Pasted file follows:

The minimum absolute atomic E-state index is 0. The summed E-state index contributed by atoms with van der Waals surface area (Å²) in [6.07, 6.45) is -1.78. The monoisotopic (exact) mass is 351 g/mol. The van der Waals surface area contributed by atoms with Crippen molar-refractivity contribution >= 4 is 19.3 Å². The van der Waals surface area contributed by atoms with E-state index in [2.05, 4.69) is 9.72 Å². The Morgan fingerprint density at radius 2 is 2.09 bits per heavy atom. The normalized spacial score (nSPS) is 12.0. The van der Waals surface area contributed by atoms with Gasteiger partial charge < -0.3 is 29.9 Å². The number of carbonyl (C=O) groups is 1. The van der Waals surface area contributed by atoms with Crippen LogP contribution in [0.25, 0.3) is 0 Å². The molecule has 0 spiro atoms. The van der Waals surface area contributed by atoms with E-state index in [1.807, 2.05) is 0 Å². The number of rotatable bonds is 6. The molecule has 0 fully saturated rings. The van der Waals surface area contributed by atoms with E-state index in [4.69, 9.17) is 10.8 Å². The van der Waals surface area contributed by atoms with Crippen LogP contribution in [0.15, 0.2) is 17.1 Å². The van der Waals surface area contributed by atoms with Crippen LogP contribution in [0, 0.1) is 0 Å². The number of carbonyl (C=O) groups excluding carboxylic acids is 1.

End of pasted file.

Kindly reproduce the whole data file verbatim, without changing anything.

The minimum absolute atomic E-state index is 0. The summed E-state index contributed by atoms with van der Waals surface area (Å²) in [6.07, 6.45) is -1.78. The monoisotopic (exact) mass is 351 g/mol. The van der Waals surface area contributed by atoms with Crippen molar-refractivity contribution >= 4 is 19.3 Å². The van der Waals surface area contributed by atoms with E-state index in [2.05, 4.69) is 9.72 Å². The Morgan fingerprint density at radius 2 is 2.09 bits per heavy atom. The normalized spacial score (nSPS) is 12.0. The van der Waals surface area contributed by atoms with Gasteiger partial charge < -0.3 is 29.9 Å². The number of carbonyl (C=O) groups is 1. The van der Waals surface area contributed by atoms with Crippen LogP contribution in [0.25, 0.3) is 0 Å². The molecule has 0 spiro atoms. The van der Waals surface area contributed by atoms with E-state index in [1.807, 2.05) is 0 Å². The number of rotatable bonds is 6. The molecule has 0 fully saturated rings. The van der Waals surface area contributed by atoms with E-state index in [4.69, 9.17) is 10.8 Å². The van der Waals surface area contributed by atoms with Crippen LogP contribution in [0.15, 0.2) is 17.1 Å². The van der Waals surface area contributed by atoms with Crippen LogP contribution in [0, 0.1) is 0 Å². The number of carbonyl (C=O) groups excluding carboxylic acids is 1.